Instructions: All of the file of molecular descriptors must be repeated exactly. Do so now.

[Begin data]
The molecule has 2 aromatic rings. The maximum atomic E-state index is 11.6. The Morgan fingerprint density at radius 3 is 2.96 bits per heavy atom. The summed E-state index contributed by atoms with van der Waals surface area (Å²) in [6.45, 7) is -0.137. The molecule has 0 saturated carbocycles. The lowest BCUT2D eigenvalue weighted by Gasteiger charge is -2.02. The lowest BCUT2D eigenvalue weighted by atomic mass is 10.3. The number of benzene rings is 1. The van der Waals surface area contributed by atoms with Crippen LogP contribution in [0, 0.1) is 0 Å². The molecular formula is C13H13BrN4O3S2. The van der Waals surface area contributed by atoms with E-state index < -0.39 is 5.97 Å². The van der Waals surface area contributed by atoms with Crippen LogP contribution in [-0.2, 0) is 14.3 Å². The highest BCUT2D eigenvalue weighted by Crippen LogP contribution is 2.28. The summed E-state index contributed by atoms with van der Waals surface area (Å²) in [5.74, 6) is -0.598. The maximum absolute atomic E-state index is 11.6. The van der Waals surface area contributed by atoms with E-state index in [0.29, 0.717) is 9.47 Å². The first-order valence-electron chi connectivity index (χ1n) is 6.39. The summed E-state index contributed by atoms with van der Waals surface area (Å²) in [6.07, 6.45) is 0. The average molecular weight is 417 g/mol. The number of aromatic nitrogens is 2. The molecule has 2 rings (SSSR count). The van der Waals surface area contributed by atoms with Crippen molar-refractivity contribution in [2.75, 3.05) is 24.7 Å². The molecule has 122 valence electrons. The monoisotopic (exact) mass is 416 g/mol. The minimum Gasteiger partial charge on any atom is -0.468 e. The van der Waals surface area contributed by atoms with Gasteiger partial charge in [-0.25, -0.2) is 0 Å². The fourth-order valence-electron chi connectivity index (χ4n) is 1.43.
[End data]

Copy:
The molecule has 2 aromatic rings. The maximum atomic E-state index is 11.6. The Morgan fingerprint density at radius 3 is 2.96 bits per heavy atom. The summed E-state index contributed by atoms with van der Waals surface area (Å²) in [6.45, 7) is -0.137. The molecule has 0 saturated carbocycles. The lowest BCUT2D eigenvalue weighted by Gasteiger charge is -2.02. The lowest BCUT2D eigenvalue weighted by atomic mass is 10.3. The number of benzene rings is 1. The van der Waals surface area contributed by atoms with Crippen LogP contribution in [0, 0.1) is 0 Å². The molecular formula is C13H13BrN4O3S2. The van der Waals surface area contributed by atoms with E-state index < -0.39 is 5.97 Å². The van der Waals surface area contributed by atoms with Crippen LogP contribution in [-0.2, 0) is 14.3 Å². The highest BCUT2D eigenvalue weighted by Crippen LogP contribution is 2.28. The summed E-state index contributed by atoms with van der Waals surface area (Å²) in [5.74, 6) is -0.598. The maximum absolute atomic E-state index is 11.6. The van der Waals surface area contributed by atoms with E-state index in [0.29, 0.717) is 9.47 Å². The first-order valence-electron chi connectivity index (χ1n) is 6.39. The summed E-state index contributed by atoms with van der Waals surface area (Å²) in [6.07, 6.45) is 0. The average molecular weight is 417 g/mol. The number of aromatic nitrogens is 2. The molecule has 2 rings (SSSR count). The van der Waals surface area contributed by atoms with Crippen molar-refractivity contribution in [2.75, 3.05) is 24.7 Å². The molecule has 122 valence electrons. The monoisotopic (exact) mass is 416 g/mol. The minimum Gasteiger partial charge on any atom is -0.468 e. The van der Waals surface area contributed by atoms with Gasteiger partial charge in [-0.25, -0.2) is 0 Å². The fourth-order valence-electron chi connectivity index (χ4n) is 1.43.